News and Views - Imaging in Medicine (2010) Volume 2, Issue 1

Research Highlights 2:1

Anna Margherita Maffione*

Department of Nuclear Medicine, S.Orsola-Malpighi University Hospital, via Massarenti 9, 40138 Bologna, Italy

Corresponding Author:
Anna Margherita Maffione
Department of Nuclear Medicine
S.Orsola-Malpighi University Hospital
via Massarenti 9, 40138 Bologna, Italy
Tel: +39 051 636 3185
Fax: +39 051 636 3956
E-mail: [email protected]

Effect of window level on target volume delineation in treatment planning

Evaluation of: Dalah EZ, Nisbet A, Bradley D: Effect of window level on target volume delineation in treatment planning. Appl. Radiat. Isot. (2009) (Epub ahead of print).

The efficiency of radiotherapy in medicine is highly related to the selection and delineation of the target volume to be treated. In fact, the radiotherapist tries to spare as much healthly tissue from radiation while including all the areas with potential micro-dissemination of the tumor. The integration of anatomical and functional information has a significant impact on improving selectivity and delineation of the target volume for certain types of cancer, such as head and neck, non-small-cell lung cancer, cervical and esophageal carcinoma.

In order to determine the volume on conventional 2D imaging, gray scale window and level adjustment are required and the accuracy of images obtained by techniques such as CT, MRI and PET may be influenced by the suitability of window gray scale selection.

This work, using a NEMA body phantom and ProSoma 3D simulation software, demonstrated that changes in window level significantly affects all CT, magnetic resonance and PET images. In particular, for CT imaging, the discrepancy is greater for spheres that range from 10 to 17 mm in diameter while a perfect match is obtained for spheres with diameters in the range of 17 to 37 mm. For MRI scans a discrepancy of up to 2 mm is noted for the largest spheres with diameters of 37 mm due to stretching of the luminance level function; conversely, PET images showed a consistent over-estimation, particularly for the larger spheres (28–37 mm), where a difference of up to 4.3 ± 0.05 mm was observed. It is worth noting that PET images were typically highly blurred at the edges, contributing as much as 2–3 mm to the diameter of all spheres larger than 13 mm as a result of the partial volume effect phenomenon.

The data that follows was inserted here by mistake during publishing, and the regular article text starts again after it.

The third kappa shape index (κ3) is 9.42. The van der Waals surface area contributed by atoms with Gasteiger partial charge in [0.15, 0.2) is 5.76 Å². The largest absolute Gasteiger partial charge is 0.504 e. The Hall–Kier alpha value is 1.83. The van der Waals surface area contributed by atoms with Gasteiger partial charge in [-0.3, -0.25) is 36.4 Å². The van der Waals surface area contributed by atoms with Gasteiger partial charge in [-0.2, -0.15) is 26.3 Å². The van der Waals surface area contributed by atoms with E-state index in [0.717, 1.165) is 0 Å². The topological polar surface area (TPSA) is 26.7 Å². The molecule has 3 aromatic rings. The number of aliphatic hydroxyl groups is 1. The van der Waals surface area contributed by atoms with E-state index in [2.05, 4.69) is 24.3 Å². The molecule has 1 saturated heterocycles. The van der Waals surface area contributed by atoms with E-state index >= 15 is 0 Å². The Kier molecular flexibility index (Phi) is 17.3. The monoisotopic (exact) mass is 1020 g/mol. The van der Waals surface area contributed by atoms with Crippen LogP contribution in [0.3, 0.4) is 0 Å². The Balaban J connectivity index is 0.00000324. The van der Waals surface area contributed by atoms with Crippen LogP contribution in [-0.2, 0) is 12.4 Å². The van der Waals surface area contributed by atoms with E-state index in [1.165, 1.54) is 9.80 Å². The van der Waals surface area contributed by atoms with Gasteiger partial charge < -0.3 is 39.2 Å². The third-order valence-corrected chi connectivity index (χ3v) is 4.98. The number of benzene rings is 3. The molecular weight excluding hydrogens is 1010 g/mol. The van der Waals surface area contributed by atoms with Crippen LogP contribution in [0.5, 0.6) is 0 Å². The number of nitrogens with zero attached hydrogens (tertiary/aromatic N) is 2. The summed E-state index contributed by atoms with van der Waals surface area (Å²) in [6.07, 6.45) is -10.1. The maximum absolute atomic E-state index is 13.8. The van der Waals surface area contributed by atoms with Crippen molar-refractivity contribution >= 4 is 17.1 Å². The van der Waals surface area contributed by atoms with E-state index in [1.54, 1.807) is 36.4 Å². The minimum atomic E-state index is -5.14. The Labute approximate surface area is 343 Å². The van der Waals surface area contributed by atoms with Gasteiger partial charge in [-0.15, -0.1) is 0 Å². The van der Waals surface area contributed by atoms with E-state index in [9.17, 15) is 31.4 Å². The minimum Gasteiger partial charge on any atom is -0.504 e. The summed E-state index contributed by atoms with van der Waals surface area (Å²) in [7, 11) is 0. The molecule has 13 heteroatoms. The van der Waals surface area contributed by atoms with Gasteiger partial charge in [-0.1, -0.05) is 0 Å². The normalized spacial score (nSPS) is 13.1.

In general, the manipulation of tool facilities produced discrepancies of up to 2 mm in all imaging modalities, causing considerable problems when they are used to assist in delineating a target for radiotherapy planning.

Financial & competing interests disclosure

The author has no relevant affiliations or financial involvement with any organization or entity with a financial interest in or financial conflict with the subject matter or materials discussed in the manuscript. This includes employment, consultancies, honoraria, stock ownership or options, expert testimony, grants or patents received or pending, or royalties.

No writing assistance was utilized in the production of this manuscript.

New trends in the evaluation and treatment of cervix cancer: the role of FDG-PET

Evaluation of: Magné N, Chargari C, Vicenzi L et al.: New trends in the evaluation and treatment of cervix cancer: the role of FDG-PET. Cancer Treat. Rev. 34, 671–681 (2008).